300 drivers competed in the Player’s Number 10 sponsored World Cup at Morecambe which was plagued by what was to prove to be the worst weather in the history of the event. Using a Zip with a 250cc Merlin-tuned Montesa, Graham Liddle won the Cup for the fourth time in five years. It would take Sweden’s Lennart Bohlin eight years to match Graham’s score. Nan Livesa campaigned a 135cc FKE (Formula Karting Experimental) kart in the USA equipped with superb streamlined bodywork known as the Passionate Purple Mole. 30 years later, in 2002, Nan still keeps in touch with her former racing contemporaries. Despite being one man short, the British team put up a great performance in a match against Germany and Holland at Oberbergscher, losing to Germany by just 9 points.


A significant statistic that would aid the future growth of British karting was that the 3000 karters had the use of 32 kart tracks but there were only 9 car race tracks for the 7000 car racers.

The 125cc class with gearbox raced for the first time at Debden and it was reported that despite the small number of entries the sound was fantastic. The winner was Roger Goff on a Zip Yamaha.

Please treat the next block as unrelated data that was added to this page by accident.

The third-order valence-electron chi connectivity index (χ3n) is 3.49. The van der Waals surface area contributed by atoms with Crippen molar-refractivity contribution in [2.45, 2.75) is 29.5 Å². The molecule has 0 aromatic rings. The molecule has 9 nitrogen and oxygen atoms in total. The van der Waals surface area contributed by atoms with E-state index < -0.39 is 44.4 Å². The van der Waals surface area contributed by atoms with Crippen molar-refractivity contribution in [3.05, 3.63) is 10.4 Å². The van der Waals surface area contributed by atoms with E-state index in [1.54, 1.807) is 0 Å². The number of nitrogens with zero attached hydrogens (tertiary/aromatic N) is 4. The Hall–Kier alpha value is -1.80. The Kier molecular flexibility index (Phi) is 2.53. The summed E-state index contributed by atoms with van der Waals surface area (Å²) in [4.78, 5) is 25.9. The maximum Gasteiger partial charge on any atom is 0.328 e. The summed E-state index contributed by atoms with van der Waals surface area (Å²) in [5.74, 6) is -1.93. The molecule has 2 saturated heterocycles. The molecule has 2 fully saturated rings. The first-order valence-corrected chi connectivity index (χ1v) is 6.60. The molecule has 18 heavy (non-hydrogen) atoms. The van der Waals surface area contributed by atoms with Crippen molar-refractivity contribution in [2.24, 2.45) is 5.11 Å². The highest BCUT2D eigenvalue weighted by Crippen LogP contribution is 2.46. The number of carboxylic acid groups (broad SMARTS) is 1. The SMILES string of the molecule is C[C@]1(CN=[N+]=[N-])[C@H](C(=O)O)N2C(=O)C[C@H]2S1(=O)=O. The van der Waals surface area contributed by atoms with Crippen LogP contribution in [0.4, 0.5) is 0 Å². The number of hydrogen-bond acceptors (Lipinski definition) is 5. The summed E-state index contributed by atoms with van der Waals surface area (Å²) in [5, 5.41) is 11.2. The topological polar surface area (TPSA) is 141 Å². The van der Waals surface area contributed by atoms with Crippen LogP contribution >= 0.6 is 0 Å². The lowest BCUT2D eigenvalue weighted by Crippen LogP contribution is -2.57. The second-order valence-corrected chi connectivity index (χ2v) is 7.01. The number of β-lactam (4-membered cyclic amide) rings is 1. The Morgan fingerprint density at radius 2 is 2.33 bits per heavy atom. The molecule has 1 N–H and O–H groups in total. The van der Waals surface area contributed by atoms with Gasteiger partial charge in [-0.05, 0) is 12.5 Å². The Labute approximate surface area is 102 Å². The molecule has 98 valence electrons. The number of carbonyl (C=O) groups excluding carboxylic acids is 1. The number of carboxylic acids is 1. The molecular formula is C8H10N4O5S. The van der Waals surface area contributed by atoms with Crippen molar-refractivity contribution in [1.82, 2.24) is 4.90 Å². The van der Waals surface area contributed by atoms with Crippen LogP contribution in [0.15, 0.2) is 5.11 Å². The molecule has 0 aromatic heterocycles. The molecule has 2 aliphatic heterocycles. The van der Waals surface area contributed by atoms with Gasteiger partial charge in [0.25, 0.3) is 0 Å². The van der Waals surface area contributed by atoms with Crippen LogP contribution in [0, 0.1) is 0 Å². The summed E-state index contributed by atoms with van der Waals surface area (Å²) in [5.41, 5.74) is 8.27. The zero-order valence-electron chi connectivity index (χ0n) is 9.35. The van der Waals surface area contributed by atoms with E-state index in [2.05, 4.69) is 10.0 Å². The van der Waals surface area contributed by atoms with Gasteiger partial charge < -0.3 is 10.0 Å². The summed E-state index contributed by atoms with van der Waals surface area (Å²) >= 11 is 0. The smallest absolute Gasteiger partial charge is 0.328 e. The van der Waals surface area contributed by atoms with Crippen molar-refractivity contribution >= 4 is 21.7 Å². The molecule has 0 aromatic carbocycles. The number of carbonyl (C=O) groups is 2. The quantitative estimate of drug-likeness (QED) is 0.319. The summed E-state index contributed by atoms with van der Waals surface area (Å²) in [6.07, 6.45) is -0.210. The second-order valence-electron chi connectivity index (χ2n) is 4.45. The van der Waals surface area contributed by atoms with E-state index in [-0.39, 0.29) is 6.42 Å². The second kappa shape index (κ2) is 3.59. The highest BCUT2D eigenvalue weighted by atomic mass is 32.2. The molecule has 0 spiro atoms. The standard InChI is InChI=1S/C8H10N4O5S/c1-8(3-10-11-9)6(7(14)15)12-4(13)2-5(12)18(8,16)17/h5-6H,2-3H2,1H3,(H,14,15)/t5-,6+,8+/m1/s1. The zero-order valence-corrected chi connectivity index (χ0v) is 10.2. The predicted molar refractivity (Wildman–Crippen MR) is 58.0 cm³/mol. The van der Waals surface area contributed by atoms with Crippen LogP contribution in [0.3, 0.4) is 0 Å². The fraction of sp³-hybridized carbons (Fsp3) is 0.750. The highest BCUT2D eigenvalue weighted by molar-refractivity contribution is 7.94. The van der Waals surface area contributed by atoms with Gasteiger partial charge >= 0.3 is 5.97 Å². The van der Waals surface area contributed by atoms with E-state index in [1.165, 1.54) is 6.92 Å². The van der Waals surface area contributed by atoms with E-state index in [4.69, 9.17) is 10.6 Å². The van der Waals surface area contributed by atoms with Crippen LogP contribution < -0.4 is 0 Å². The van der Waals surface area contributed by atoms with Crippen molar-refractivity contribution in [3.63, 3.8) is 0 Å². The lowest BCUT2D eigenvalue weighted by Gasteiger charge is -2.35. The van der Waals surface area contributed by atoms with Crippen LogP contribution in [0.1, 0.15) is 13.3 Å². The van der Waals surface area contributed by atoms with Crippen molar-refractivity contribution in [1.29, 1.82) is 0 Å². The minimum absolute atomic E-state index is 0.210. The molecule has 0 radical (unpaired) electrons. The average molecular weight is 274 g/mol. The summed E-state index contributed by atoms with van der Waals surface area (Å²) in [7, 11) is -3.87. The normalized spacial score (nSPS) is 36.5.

At last the uncertainty as to what was required in the way of bumper dimensions appeared to be resolved but it was not to be and every now and again further changes continue to be made.


Jesolo near Venice staged the Euro-Kart Champs, with karts parading through the streets. The entry included future F1 driver Keke Rosberg. Winner of the enormous trophy was Gorini. The Shenington 6 Hours was won by Mark Steeds and Owen Jones. Brazilian karting was producing world class racing drivers. V. Orekhov won the 175cc class at the 10th Russian Kart Champs. Mechanical and noise troubles hit the GB team of Fletcher, Mills, Fullerton and Allen at the Euro Champs round in Germany but they came 2nd. World Champion Goldstein was disqualified for excess noise but GB manager Doug Jest got the other managers to join him in requesting the CIK Jury to reconsider. The penalty was changed to making him start from the back of the grid in the heats. He still won the ’A’ final!